I went through each line and I am stuck as to why the syntax isn't pushing through.

Oops, try again. Your syntax doesn't look quite right. Feel free to peek back at the first exercise if you need help!

(ruby):24: syntax error, unexpected tFID, expecting keyword_then or ';' or '\n'
(ruby):32: syntax error, unexpected keyword_when, expecting $end
when 'display'

movies = {
    Moana: 5,
    Arrival: 5,
    Fast8: 5
    puts "Add, update, display, or delete a movie."

choice = gets.chomp

case choice
when 'add'
    puts "What movie do you want to add?"
    title = gets.chomp
    if movies[title.to_sym].nil?
    puts "What's the rating on a scale of 1-5?"
    rating = gets.chomp
    movies[title.to_sym] = rating.to_i
    puts "#{title} has been added with a rating of #{rating}."
    puts "That movie already exists!"
when 'update'
    puts "Which movie?"
    title = gets.chomp
    if movies[title.to_sym]nil?
    puts "No bueno."
        puts "Set a new rating."
    rating = gets.chomp
    movies[title.to_sym] = rating.to_i
    puts "#{title} is now updated with a rating of #{rating}!"
when 'display'
    puts "Movies!"
when 'delete'
    puts "Deleted!"
    puts "Error!"


when you are checking if something is equal to something you need to use a double = sign (==) .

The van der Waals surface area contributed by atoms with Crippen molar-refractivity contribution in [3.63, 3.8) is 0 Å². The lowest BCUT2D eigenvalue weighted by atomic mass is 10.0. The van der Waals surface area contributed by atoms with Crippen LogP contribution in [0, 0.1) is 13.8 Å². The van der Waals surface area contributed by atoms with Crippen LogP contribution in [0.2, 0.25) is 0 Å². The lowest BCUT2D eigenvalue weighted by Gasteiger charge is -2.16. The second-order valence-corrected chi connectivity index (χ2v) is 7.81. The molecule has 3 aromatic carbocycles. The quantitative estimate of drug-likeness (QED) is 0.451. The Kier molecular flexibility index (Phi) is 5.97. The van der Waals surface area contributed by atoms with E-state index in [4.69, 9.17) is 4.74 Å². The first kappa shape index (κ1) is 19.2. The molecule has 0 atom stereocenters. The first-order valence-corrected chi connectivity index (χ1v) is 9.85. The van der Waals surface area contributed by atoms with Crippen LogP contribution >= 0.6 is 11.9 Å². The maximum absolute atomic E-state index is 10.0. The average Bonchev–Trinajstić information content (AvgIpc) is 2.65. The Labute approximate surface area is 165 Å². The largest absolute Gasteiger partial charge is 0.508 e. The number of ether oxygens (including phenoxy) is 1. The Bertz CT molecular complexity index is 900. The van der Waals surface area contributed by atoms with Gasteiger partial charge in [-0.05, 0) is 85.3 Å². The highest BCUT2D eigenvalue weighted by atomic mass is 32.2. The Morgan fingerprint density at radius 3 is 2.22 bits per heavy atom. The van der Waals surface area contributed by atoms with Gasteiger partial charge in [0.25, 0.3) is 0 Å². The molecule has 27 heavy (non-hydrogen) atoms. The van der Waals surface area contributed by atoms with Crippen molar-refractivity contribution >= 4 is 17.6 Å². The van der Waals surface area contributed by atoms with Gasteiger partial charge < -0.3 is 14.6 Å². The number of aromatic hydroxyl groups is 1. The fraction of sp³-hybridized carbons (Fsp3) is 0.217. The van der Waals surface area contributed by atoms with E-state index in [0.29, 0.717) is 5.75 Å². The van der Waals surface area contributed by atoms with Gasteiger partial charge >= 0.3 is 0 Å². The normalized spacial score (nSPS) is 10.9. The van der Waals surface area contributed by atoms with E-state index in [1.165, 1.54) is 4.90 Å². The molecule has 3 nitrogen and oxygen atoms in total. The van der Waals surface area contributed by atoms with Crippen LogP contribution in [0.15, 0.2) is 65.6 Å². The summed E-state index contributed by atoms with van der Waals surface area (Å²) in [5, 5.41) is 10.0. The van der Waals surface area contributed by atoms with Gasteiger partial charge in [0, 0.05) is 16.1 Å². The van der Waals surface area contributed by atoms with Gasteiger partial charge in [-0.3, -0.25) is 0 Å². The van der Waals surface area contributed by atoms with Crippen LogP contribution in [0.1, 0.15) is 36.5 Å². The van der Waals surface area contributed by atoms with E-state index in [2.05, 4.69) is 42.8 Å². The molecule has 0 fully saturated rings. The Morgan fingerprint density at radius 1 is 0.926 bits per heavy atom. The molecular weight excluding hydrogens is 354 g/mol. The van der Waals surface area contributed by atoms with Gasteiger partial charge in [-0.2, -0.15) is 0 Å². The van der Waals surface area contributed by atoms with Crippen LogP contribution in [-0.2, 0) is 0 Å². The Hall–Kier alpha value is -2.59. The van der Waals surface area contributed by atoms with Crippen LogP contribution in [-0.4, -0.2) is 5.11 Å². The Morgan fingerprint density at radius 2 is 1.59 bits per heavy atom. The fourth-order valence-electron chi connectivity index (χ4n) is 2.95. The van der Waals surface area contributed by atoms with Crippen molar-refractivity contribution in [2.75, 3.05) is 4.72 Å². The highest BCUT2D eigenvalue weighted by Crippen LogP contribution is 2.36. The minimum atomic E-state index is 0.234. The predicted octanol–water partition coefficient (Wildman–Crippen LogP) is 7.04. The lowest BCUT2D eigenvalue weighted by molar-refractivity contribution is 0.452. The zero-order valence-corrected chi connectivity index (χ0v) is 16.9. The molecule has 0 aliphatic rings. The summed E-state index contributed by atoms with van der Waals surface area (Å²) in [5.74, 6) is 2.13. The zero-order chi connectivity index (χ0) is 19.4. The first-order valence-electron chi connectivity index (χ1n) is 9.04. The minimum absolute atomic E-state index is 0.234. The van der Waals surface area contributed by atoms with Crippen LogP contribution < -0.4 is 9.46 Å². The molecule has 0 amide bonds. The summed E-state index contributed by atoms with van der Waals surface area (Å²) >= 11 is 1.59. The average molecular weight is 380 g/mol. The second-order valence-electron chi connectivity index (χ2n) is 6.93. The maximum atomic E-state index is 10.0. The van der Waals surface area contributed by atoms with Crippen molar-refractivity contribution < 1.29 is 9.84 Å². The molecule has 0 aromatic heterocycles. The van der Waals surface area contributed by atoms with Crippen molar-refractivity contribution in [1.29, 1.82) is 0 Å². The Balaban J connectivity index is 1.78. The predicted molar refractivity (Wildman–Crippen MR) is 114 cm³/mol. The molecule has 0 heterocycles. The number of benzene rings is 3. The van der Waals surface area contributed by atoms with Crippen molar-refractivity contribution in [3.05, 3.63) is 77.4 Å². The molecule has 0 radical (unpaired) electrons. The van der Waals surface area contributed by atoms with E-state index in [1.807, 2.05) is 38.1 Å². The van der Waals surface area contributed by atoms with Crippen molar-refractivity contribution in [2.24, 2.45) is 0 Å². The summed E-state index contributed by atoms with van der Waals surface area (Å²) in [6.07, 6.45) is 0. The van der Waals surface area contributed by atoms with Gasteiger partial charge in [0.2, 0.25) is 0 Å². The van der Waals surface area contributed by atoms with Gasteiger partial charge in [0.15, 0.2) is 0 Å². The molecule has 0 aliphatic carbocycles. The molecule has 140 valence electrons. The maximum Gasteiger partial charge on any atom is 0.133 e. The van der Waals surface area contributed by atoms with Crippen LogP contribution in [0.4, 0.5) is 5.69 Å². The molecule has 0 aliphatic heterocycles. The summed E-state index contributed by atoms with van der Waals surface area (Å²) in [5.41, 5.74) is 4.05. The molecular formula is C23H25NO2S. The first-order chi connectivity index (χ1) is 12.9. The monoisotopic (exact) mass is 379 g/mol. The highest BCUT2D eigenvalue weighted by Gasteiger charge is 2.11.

You have two places you need that.


... is a little bit undescribed. It's just out here with 'when'. Mightn't have nay to do with the problem but raises a brow or two.


movies[title.to_sym] == rating.to_i



I'm feeling a bit confused. Can you clarify?


The end keyword is valid, but the placement in the structure would have us believe it is somehow paired with the when which we know to be false, as it is paired with the if in actual fact. Ruby indentation is ignored by the interpreter, but useful to the reader to delineate block structures. It is semantic in nature so should be suggestive of the right object.

No. What you have in the original code is correct.

This line is missing the dot. See your line higher up for reference.


You are so awesome! I understand now.

The spacing itself doesn't block the code but the indentation aligns itself with the correct object.

The dot! Long study sessions play with my eyes.

Thank you so much for taking the time. Truly appreciated.


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